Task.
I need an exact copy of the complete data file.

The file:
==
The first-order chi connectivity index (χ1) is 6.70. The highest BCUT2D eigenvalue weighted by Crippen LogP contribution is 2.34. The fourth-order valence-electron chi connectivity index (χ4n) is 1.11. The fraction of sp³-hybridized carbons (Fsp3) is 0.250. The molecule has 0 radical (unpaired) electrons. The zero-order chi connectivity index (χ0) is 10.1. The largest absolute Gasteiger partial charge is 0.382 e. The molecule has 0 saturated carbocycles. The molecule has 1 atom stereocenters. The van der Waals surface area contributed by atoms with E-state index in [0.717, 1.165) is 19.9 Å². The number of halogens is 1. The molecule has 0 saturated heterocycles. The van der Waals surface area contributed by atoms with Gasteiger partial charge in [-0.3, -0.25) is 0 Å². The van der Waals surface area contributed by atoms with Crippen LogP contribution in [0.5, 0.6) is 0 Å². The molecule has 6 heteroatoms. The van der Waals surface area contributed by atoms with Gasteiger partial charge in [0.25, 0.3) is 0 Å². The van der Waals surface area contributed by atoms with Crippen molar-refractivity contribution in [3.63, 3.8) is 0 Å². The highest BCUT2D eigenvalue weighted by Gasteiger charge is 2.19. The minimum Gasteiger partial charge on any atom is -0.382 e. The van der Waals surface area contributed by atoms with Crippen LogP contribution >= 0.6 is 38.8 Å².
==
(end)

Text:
The first-order chi connectivity index (χ1) is 6.70. The highest BCUT2D eigenvalue weighted by Crippen LogP contribution is 2.34. The fourth-order valence-electron chi connectivity index (χ4n) is 1.11. The fraction of sp³-hybridized carbons (Fsp3) is 0.250. The molecule has 0 radical (unpaired) electrons. The zero-order chi connectivity index (χ0) is 10.1. The largest absolute Gasteiger partial charge is 0.382 e. The molecule has 0 saturated carbocycles. The molecule has 1 atom stereocenters. The van der Waals surface area contributed by atoms with E-state index in [0.717, 1.165) is 19.9 Å². The number of halogens is 1. The molecule has 0 saturated heterocycles. The van der Waals surface area contributed by atoms with Gasteiger partial charge in [-0.3, -0.25) is 0 Å². The van der Waals surface area contributed by atoms with Crippen LogP contribution in [0.5, 0.6) is 0 Å². The molecule has 6 heteroatoms. The van der Waals surface area contributed by atoms with Gasteiger partial charge in [0.25, 0.3) is 0 Å². The van der Waals surface area contributed by atoms with Crippen molar-refractivity contribution in [3.63, 3.8) is 0 Å². The highest BCUT2D eigenvalue weighted by Gasteiger charge is 2.19. The minimum Gasteiger partial charge on any atom is -0.382 e. The van der Waals surface area contributed by atoms with Crippen LogP contribution >= 0.6 is 38.8 Å².